The Kansan also followed the activities of KU’s Debating Society that was formed in 1912, reported on the University’s first intercollegiate wrestling tournament, and covered the 20th annual meeting of the State Editorial Association of Kansas that convened on campus. A special edition of the Kansan appeared on April 26, when, for the first time, the newspaper was solely a product of KU’s 15 female journalism students. Also newsworthy was the enrollment of the first female engineering student, Marion Manley (who failed to graduate, though) and the first blaring of the power plant whistle to mark the end of each hour’s classes: Of KU professors, the Kansan asked, “Will they ever learn to ‘stop on the toot?’”
Also in 1912, the Kansan began to feature news from high schools across the state in order to “keep the University informed on the important events at the sources from which come the great majority of its students.” Although the practice lasted only one year, the paper recruited then-current high school students to serve as special Kansan “correspondents” and offered cash prizes to those who did the best work. In 1912, John Gleissner of Abilene, who would later attend KU and work on the Kansan staff, won the coveted $25 prize for outstanding high school reporting.
The Kansan also featured short stories that periodically appeared on the editorial page, plus the work of cartoonist extraordinaire, Henry “Hank” Maloy, who, “whenever things got dull, would furnish the front page with humorous cartoons of KU life.” Maloy is probably best known, though, for having been the original creator of the first Jayhawk caricature, which made its debut in the Kansan on October 28, 1912.
Looking back, as KU historian Robert Taft has acknowledged, “we are all indebted … to the Kansan and its numerous predecessors for a detailed and interesting account of University life. It is the most important single source of information on University history” and will surely remain so. Yet the Kansan’s role as a training ground for professional journalists is at least as important as its role in chronicling and preserving University history. Besides the Pulitzer Prize-winning LaCoss (’12), the Kansan can also boast of Ben Hibbs, a long-time editor of the Saturday Evening Post; Chet Shaw (’24), for many years the editor of Newsweek; Richard Harkness (’28), and Bill Downs (’37), commentators for NBC and CBS, respectively; Joy M. Miller (’44), women’s editor of the Associated Press; and Earl Johnson (’22), general news manager of United Press International.
As the Kansan recalled in its 50th anniversary edition published on January 16, 1962, “a roll call of present-day Kansas publishers would be liberally sprinkled with Kansan alumni.” It went on to list scores of former KU reporters, editors and staffers who took the training and experience gained on the Kansan to make their respective marks in the professional journalism world. An updated list compiled in 2001 demonstrates the Kansan’s continuing status as a journalist generator, with alumni working at the Wall Street Journal, USA Today, the Associated Press, and the Kansas City Star, as well as such Kansas papers as the Lawrence Journal-World, the Wichita Eagle, the Emporia Gazette, the Leavenworth Times, the Miami County Republic, the Hays Daily News, the Ottawa Herald, and the Hutchinson News.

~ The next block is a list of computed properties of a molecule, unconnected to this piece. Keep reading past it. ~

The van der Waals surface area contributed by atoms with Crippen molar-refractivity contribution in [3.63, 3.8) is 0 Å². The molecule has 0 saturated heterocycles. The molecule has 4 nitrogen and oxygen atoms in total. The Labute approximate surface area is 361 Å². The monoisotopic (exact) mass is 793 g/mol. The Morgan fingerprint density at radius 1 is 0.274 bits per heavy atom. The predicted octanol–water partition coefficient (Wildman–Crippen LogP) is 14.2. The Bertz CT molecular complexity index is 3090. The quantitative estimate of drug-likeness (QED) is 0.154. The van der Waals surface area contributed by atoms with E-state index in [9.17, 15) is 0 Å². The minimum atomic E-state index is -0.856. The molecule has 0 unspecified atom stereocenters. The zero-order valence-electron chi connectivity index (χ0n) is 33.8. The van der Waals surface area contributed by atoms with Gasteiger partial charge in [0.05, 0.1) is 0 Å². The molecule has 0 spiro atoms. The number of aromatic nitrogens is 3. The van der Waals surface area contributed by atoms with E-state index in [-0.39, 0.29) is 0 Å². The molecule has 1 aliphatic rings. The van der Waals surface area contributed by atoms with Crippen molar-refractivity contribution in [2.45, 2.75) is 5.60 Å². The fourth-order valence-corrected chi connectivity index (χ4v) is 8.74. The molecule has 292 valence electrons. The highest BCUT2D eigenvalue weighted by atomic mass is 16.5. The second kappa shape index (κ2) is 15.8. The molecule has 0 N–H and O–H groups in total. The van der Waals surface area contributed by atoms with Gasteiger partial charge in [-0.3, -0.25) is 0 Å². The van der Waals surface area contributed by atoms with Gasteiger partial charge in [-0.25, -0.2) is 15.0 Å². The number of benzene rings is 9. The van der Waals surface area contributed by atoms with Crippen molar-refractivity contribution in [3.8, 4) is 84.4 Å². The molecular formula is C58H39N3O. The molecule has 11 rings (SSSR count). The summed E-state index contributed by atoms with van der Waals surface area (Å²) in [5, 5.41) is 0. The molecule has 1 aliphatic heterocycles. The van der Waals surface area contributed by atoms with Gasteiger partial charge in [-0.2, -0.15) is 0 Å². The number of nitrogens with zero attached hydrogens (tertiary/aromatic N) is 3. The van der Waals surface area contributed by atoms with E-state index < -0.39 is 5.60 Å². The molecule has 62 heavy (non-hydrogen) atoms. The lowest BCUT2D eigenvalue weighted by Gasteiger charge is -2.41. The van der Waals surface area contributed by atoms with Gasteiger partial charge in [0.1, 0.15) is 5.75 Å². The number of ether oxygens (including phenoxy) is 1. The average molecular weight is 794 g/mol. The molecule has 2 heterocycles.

To gauge the journalistic quality of the University Daily Kansan, one only has to start counting the awards that its staffs have collected over its nearly hundred-year history. It is difficult to determine exactly when the first national journalism competitions began, but the Kansan won its first All-American rating by the Associated College Press in 1949 and from then on has been consistently rated as one of the best college newspapers in the country. In fact, in 1971 the Associated College Press named the Kansan the best student paper in the nation in a competition that included newspapers from nearly 500 other schools.
Over the years, its reporters and editors have won dozens of prestigious William Randolph Hearst Foundation journalism awards, often called “the Pulitzer Prizes of college journalism.” More recently, the College Newspaper Business and Advertising Managers, Inc. (CNBAM) awarded its highest honor, 1997’s Best Overall Newspaper in the over 40,000-circulation category, to the Kansan. And finally, but by no means completely, the Society of Professional Journalists named the Kansan Best All-Around Daily Student Newspaper for three years in a row, from 1996 to 1998.
And to think it was all started back in 1912 by a group of students who called themselves the “Shack Rats.”
John H. McCool
Department of History
University of Kansas